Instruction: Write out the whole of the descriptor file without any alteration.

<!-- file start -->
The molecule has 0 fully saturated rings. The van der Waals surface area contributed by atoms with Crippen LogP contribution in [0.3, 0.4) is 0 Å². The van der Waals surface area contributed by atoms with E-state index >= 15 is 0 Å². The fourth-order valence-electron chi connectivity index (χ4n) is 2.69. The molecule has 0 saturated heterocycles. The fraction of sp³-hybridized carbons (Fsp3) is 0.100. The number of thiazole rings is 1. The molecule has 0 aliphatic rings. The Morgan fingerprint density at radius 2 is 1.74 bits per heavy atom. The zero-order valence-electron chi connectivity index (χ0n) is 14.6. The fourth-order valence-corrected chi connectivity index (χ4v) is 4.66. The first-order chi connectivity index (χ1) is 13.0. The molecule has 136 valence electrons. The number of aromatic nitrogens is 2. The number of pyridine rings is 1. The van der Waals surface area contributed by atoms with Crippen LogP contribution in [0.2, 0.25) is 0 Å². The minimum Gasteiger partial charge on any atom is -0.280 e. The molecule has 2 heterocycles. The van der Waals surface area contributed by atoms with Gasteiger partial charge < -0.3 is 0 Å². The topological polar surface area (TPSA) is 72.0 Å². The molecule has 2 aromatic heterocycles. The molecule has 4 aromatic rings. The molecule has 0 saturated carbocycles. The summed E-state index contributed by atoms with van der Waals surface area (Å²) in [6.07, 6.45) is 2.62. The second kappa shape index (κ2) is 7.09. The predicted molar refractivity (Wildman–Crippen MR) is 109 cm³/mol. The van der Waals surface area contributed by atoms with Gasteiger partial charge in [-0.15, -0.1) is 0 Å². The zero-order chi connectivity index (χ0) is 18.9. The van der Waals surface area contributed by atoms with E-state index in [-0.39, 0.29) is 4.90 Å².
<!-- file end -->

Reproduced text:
The molecule has 0 fully saturated rings. The van der Waals surface area contributed by atoms with Crippen LogP contribution in [0.3, 0.4) is 0 Å². The van der Waals surface area contributed by atoms with E-state index >= 15 is 0 Å². The fourth-order valence-electron chi connectivity index (χ4n) is 2.69. The molecule has 0 saturated heterocycles. The fraction of sp³-hybridized carbons (Fsp3) is 0.100. The number of thiazole rings is 1. The molecule has 0 aliphatic rings. The Morgan fingerprint density at radius 2 is 1.74 bits per heavy atom. The zero-order valence-electron chi connectivity index (χ0n) is 14.6. The fourth-order valence-corrected chi connectivity index (χ4v) is 4.66. The first-order chi connectivity index (χ1) is 13.0. The molecule has 136 valence electrons. The number of aromatic nitrogens is 2. The number of pyridine rings is 1. The van der Waals surface area contributed by atoms with Crippen LogP contribution in [0.2, 0.25) is 0 Å². The minimum Gasteiger partial charge on any atom is -0.280 e. The molecule has 2 heterocycles. The van der Waals surface area contributed by atoms with Gasteiger partial charge < -0.3 is 0 Å². The topological polar surface area (TPSA) is 72.0 Å². The molecule has 2 aromatic heterocycles. The molecule has 4 aromatic rings. The molecule has 0 saturated carbocycles. The summed E-state index contributed by atoms with van der Waals surface area (Å²) in [6.07, 6.45) is 2.62. The second kappa shape index (κ2) is 7.09. The predicted molar refractivity (Wildman–Crippen MR) is 109 cm³/mol. The van der Waals surface area contributed by atoms with Gasteiger partial charge in [-0.15, -0.1) is 0 Å². The zero-order chi connectivity index (χ0) is 18.9. The van der Waals surface area contributed by atoms with E-state index in [-0.39, 0.29) is 4.90 Å².